Statement by Fr. Jeffrey Steenson, Ordinary for new Anglican Ordinariate established Jan. 1
On behalf of so many pilgrims of Catholic unity who have looked forward to this day, I wish to thank His Holiness, Pope Benedict XVI, for this priceless gift, the Personal Ordinariate of the Chair of St. Peter under the patronage of Our Lady of Walsingham. I pray that we who will come into full communion through this Ordinariate will bring the Holy Father much joy through our love and faithful service to the Catholic Church. To His Eminence Donald Cardinal Wuerl and His Excellencies Kevin Vann of Fort Worth and Robert McManus of Worcester: thank you for laying this good foundation for the Ordinariate. To His Eminence Daniel Cardinal DiNardo — thank you for your generous hospitality in providing for our principal church and a place in the University of St. Thomas and St. Mary’s Seminary for the formation of our future clergy. And, personally, to His Excellency, Archbishop Michael Sheehan of Santa Fe, who brought me into the Church and ordained me: my wife and I love you dearly. You all represent so many people who have worked so hard to bring the Holy Father’s vision to reality!
I ask for your prayers for me and for those who will become members of the Ordinariate. There is so much to learn, and it is a steep learning curve. Be patient with us as we embark on this journey. Pray that we may strive to learn the faith, laws, and culture of the Catholic Church with humility and good cheer. But pray too that we do not forget who we are and where we have come from, for we have been formed in the beautiful and noble Anglican tradition. The Holy Father has asked us to bring this patrimony with us: “to maintain the liturgical, spiritual and pastoral traditions of the Anglican Communion within the Catholic Church, as a precious gift nourishing the members of the Ordinariate and as a treasure to be shared” [Anglicanorum coetibus 3]. Here is one thing I earnestly desire to share with you from the outset: Anglican spirituality has always emphasized the need to be gentlemanly in all of our relationships. May you see in us always the virtue of courtesy!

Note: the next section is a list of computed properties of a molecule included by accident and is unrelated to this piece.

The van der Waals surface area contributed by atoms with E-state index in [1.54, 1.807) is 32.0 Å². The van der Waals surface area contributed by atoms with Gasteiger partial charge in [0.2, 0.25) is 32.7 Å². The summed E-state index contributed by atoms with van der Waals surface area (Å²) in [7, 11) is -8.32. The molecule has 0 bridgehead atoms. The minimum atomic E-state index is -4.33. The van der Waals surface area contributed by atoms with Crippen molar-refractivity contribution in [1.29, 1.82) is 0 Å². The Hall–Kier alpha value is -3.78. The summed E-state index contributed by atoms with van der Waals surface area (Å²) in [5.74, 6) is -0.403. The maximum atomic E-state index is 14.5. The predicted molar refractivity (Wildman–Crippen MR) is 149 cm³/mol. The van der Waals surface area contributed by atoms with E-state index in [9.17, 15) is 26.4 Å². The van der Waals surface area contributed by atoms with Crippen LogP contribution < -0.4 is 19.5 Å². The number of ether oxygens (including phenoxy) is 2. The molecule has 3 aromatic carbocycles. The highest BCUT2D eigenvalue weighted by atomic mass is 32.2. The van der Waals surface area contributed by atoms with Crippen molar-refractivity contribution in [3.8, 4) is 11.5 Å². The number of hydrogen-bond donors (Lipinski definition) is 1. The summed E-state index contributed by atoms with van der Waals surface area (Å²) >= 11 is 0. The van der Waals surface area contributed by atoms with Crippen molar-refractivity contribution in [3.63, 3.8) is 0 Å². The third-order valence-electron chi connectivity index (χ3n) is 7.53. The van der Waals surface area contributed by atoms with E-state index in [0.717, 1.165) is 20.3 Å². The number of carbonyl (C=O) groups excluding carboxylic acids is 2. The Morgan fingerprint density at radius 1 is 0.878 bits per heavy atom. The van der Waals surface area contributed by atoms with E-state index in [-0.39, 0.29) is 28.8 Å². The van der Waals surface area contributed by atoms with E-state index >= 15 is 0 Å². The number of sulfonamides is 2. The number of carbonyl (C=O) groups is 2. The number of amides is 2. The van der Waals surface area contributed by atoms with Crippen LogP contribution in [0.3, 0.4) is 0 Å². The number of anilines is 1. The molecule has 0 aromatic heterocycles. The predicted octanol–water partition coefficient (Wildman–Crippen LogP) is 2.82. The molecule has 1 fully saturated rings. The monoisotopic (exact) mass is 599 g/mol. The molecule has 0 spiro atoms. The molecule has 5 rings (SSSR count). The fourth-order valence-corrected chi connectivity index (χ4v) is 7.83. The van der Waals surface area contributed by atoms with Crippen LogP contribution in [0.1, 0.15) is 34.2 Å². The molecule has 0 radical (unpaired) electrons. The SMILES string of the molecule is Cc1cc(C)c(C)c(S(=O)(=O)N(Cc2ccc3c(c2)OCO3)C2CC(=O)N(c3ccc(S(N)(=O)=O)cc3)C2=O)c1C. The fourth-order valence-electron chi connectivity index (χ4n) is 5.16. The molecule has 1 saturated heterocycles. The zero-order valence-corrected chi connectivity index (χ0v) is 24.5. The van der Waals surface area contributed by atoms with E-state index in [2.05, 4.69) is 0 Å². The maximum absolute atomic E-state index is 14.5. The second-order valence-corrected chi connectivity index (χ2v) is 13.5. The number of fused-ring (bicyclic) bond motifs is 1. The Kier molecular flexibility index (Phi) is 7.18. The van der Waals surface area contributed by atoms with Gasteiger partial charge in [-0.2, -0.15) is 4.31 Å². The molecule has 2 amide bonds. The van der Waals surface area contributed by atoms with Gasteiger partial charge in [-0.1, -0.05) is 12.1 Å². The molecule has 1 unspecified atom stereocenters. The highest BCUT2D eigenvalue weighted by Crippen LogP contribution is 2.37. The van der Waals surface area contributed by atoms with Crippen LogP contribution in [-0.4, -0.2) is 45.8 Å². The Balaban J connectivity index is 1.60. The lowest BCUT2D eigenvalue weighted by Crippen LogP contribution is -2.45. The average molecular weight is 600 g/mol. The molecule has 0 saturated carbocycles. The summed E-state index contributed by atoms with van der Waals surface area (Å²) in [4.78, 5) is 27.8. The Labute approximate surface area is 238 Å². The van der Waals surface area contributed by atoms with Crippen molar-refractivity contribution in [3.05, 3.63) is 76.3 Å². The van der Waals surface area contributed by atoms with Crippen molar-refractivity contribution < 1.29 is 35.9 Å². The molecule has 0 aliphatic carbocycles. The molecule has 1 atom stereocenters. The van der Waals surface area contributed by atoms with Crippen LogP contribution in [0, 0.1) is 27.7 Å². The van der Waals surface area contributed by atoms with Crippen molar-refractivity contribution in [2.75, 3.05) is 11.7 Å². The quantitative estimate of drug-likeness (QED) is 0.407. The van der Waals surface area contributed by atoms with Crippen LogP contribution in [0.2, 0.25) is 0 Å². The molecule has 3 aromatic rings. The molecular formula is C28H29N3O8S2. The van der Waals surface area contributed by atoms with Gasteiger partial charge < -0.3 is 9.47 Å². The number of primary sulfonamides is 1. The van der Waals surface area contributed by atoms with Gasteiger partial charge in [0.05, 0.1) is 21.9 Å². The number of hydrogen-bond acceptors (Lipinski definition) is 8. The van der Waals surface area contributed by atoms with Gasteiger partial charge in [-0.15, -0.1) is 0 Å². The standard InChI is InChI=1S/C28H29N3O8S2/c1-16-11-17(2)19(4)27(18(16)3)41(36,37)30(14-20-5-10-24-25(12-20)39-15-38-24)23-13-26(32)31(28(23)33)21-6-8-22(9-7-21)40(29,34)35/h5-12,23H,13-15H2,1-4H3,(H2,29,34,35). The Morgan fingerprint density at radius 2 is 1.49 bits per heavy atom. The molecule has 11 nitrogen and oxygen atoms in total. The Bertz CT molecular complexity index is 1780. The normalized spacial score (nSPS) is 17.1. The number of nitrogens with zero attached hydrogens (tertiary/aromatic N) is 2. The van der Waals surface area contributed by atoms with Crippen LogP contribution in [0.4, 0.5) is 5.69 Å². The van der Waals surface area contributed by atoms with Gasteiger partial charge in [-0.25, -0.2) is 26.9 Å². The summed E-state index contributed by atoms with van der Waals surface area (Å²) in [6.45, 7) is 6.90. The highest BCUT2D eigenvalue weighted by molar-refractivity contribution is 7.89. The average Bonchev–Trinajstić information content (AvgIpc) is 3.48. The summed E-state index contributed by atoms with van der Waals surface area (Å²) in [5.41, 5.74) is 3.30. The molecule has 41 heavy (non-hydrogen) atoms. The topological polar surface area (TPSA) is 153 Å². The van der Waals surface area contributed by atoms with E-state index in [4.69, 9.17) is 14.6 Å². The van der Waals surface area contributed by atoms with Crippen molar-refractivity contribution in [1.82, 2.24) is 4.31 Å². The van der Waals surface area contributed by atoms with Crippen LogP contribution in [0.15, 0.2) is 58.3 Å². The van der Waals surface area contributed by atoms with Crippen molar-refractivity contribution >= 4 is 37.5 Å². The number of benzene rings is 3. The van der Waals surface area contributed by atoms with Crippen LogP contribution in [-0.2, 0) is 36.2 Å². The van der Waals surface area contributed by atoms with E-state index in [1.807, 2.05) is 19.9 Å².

The parishes and communities of the Ordinariate have been called, not to live in relative isolation, but to be fully engaged in the life of the local diocese; not to be assimilated, but to be integrated into the rich life of the Catholic Church. This Ordinariate of the Chair of St. Peter must be, above all else, an effective instrument for evangelization. But Jesus taught us that the unity of Christian people is the essential condition for evangelization (John 17:21). So this must be our hallmark: to build bridges, to be an instrument of peace and reconciliation, to be a sign of what Christian unity might look like. And gaudete in Domino semper (Philippians 4:4) to be joyful and happy Catholics!
The establishment of the Personal Ordinariate is an historic moment in the history of the Church. For perhaps the first time since the Reformation in the 16th century, a corporate structure has been given to assist those who in conscience seek to return to the fold of St. Peter and his successors. But I would like to go back a little further, to the end of the 6th century, to see that this is not such a new thing. Pope Gregory the Great writes to St. Augustine, the first Archbishop of Canterbury, recently arrived from Rome, to urge him always to be a gracious and patient pastor in the way he gathers his flock. Anglicans love to read these letters, preserved in the Venerable Bede’s Ecclesiastical History of the English Nation, for they are a great witness to how the Church gathers her people from many different cultures and lands. The decree which this day establishes the Ordinariate begins with these words: “The supreme law of the Church is the salvation of souls. As such, throughout its history, the Church has always found the pastoral and juridical means to care for the good of the people.” In what Pope Benedict has given us today, I hear the voice of Pope Gregory the Great: “For things are not to be loved for the sake of places, but places for the sake of good things” (1.27). What a beautiful testimony to all that Catholic Christianity is!
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